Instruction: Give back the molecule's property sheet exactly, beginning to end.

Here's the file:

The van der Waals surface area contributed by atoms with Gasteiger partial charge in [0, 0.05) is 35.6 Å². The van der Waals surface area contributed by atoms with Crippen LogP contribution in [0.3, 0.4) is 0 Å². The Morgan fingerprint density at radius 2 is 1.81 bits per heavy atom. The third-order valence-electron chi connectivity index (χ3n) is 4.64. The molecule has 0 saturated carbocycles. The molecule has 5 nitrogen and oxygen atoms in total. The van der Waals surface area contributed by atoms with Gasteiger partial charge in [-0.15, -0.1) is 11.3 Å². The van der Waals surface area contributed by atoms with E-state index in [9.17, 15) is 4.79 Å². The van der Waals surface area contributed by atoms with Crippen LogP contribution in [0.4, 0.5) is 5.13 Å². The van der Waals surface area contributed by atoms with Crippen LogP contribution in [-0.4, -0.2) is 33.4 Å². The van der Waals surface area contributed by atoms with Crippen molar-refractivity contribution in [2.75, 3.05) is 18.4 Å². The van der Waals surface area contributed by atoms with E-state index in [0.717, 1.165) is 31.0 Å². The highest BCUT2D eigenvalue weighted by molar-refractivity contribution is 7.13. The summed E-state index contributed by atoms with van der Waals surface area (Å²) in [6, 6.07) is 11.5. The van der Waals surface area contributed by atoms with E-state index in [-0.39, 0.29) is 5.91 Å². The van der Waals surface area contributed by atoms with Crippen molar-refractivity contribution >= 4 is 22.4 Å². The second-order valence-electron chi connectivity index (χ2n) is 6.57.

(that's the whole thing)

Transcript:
The van der Waals surface area contributed by atoms with Gasteiger partial charge in [0, 0.05) is 35.6 Å². The van der Waals surface area contributed by atoms with Crippen LogP contribution in [0.3, 0.4) is 0 Å². The Morgan fingerprint density at radius 2 is 1.81 bits per heavy atom. The third-order valence-electron chi connectivity index (χ3n) is 4.64. The molecule has 0 saturated carbocycles. The molecule has 5 nitrogen and oxygen atoms in total. The van der Waals surface area contributed by atoms with Gasteiger partial charge in [-0.15, -0.1) is 11.3 Å². The van der Waals surface area contributed by atoms with E-state index in [9.17, 15) is 4.79 Å². The van der Waals surface area contributed by atoms with Crippen LogP contribution in [0.4, 0.5) is 5.13 Å². The van der Waals surface area contributed by atoms with Crippen LogP contribution in [-0.4, -0.2) is 33.4 Å². The van der Waals surface area contributed by atoms with Crippen molar-refractivity contribution in [2.75, 3.05) is 18.4 Å². The van der Waals surface area contributed by atoms with E-state index in [0.717, 1.165) is 31.0 Å². The highest BCUT2D eigenvalue weighted by molar-refractivity contribution is 7.13. The summed E-state index contributed by atoms with van der Waals surface area (Å²) in [6, 6.07) is 11.5. The van der Waals surface area contributed by atoms with E-state index in [-0.39, 0.29) is 5.91 Å². The van der Waals surface area contributed by atoms with Crippen molar-refractivity contribution >= 4 is 22.4 Å². The second-order valence-electron chi connectivity index (χ2n) is 6.57.